A new analysis of Uber’s financial data suggests the ride-hailing company is losing as much as $2 billion a year, with passengers on average only paying 41 percent of the actual cost of a trip.
Parsing a set of three private financial statements that were published on three separate occasions, Yves Smith of Naked Capitalism writes that its clear that for the year ending in September 2015, Uber posted $2 billion in losses on revenue of $1.4 billion.
“As shown in Exhibit 2, for the year ending September 2015, Uber had GAAP losses of $2 billion on revenue of $1.4 billion, a negative 143 percent profit margin. Thus Uber’s current operations depend on $2 billion in subsidies, funded out of the $13 billion in cash its investors have provided,” Smith writes. The data is in the chart below.
Perhaps more alarmingly, Smith writes, is that Uber’s passenger-based model, which is theoretically built to avoid overhead and reward drivers directly, actually pays for very little of the cost of each ride.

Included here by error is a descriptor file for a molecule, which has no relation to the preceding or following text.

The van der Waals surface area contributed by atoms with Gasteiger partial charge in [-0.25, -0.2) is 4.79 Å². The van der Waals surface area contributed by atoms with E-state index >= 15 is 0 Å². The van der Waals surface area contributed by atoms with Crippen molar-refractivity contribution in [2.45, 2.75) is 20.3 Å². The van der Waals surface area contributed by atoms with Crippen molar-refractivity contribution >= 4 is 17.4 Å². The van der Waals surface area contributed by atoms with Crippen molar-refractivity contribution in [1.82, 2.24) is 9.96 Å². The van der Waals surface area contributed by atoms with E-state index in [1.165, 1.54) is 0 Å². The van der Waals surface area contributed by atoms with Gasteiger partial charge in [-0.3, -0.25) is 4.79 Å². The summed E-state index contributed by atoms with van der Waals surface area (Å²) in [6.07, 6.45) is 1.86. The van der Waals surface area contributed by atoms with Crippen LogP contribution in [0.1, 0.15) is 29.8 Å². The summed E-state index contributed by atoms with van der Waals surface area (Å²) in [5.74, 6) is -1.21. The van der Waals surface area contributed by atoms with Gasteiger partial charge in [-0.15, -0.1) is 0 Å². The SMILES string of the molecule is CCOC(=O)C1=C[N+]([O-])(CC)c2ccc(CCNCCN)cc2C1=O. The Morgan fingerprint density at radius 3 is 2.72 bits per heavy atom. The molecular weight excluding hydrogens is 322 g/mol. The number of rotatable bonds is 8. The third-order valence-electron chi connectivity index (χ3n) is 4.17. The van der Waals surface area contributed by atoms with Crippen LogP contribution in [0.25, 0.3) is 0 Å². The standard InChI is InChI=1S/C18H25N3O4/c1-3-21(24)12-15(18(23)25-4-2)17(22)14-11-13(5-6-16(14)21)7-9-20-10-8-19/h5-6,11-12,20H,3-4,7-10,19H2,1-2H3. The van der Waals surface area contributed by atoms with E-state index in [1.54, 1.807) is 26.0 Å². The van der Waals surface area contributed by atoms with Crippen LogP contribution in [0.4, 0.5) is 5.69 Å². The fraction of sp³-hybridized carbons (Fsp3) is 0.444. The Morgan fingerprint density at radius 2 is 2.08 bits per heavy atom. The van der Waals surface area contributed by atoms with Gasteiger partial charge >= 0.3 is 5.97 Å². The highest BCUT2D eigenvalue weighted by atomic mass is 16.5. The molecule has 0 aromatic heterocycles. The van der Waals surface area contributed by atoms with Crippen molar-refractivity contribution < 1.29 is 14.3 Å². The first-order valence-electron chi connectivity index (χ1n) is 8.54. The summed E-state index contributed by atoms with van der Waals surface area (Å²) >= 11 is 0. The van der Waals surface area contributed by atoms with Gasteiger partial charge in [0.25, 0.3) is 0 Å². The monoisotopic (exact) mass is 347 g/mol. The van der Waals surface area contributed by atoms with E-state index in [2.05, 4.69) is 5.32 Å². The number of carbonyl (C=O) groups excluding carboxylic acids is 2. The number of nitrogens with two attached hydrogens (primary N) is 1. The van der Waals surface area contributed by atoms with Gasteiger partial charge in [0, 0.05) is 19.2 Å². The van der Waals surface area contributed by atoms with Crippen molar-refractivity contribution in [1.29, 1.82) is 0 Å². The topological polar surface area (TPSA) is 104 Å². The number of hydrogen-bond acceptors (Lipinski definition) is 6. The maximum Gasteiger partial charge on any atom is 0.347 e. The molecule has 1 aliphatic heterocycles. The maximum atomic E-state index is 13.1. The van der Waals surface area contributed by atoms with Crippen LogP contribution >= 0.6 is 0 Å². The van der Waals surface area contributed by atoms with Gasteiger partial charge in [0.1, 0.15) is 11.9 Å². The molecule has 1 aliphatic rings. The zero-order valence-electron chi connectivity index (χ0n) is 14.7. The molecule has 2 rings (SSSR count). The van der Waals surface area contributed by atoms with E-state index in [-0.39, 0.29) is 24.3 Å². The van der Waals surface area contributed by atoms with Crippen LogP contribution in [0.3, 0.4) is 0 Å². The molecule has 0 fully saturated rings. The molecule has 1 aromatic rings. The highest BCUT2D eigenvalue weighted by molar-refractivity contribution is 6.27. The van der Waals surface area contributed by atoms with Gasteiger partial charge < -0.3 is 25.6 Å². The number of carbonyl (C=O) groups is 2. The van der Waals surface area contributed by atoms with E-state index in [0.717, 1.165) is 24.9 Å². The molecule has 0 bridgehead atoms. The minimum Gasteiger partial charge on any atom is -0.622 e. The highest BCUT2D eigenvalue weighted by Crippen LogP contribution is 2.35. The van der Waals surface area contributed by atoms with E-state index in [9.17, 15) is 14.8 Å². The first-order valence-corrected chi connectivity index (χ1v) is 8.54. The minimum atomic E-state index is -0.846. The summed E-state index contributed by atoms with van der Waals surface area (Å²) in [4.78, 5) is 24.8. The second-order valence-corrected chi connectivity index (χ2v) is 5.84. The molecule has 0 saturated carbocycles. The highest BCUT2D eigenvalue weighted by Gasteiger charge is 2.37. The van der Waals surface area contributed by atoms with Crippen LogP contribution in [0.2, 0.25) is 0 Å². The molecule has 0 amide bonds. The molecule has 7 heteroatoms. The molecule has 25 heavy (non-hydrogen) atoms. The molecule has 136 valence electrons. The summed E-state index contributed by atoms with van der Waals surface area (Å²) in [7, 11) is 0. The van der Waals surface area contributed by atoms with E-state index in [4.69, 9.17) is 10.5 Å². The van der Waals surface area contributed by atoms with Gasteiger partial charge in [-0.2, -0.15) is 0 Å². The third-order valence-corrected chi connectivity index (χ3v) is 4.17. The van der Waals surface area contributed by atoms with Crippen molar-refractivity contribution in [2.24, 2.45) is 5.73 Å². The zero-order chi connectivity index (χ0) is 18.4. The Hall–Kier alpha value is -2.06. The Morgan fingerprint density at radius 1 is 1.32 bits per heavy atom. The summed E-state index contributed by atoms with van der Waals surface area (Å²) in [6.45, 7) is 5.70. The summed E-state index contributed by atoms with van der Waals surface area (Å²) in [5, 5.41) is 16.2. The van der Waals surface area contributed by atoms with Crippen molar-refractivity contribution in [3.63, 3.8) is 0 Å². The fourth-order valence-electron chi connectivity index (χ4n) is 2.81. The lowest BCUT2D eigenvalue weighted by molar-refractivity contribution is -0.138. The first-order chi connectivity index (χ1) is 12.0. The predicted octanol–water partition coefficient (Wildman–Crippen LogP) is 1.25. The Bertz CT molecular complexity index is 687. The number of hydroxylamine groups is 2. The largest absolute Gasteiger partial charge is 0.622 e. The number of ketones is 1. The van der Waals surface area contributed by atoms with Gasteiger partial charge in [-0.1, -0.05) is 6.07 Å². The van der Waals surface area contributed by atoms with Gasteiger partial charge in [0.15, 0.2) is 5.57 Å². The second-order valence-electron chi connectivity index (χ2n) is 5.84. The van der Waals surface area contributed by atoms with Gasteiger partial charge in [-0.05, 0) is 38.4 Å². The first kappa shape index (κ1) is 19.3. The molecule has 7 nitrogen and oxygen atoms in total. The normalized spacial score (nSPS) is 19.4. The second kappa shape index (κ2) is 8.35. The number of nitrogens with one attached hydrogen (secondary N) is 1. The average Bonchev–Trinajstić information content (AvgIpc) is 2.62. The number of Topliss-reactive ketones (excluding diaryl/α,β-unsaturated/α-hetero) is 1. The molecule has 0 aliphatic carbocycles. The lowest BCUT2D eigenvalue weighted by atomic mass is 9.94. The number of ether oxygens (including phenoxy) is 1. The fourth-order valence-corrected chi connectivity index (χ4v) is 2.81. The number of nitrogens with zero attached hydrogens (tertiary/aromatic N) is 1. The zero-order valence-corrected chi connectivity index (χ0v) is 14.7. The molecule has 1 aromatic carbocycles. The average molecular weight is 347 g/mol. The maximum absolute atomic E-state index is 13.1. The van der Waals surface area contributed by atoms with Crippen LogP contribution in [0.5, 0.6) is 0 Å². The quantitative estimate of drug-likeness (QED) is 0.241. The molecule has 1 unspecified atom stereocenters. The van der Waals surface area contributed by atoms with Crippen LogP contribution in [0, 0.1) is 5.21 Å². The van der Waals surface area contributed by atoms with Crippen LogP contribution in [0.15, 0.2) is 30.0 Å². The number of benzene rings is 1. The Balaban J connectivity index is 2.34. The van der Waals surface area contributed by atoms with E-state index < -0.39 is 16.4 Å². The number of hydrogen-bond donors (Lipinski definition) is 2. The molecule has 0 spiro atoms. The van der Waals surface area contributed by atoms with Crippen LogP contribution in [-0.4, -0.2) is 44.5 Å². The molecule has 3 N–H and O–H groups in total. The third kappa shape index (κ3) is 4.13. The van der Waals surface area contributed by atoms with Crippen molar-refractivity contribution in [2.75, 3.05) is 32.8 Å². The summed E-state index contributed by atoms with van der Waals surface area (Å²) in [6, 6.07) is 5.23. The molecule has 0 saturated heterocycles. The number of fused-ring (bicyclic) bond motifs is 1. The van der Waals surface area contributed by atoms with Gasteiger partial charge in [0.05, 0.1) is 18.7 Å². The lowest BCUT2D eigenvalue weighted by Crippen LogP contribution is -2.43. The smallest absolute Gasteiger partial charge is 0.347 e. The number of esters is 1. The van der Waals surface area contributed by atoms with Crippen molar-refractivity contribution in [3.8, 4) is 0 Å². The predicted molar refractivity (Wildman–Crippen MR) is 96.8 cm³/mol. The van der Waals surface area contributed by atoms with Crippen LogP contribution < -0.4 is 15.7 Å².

“Uber passengers were paying only 41 percent of the actual cost of their trips; Uber was using these massive subsidies to undercut the fares and provide more capacity than the competitors who had to cover 100 percent of their costs out of passenger fares.”
Smith arrived at the conclusion by looking at data for 2012, 2013 and the first half of 2014; tables of GAAP profit data for full year 2014 and the first half of 2015; and summary EBITDAR contribution data for the first half of 2016. More info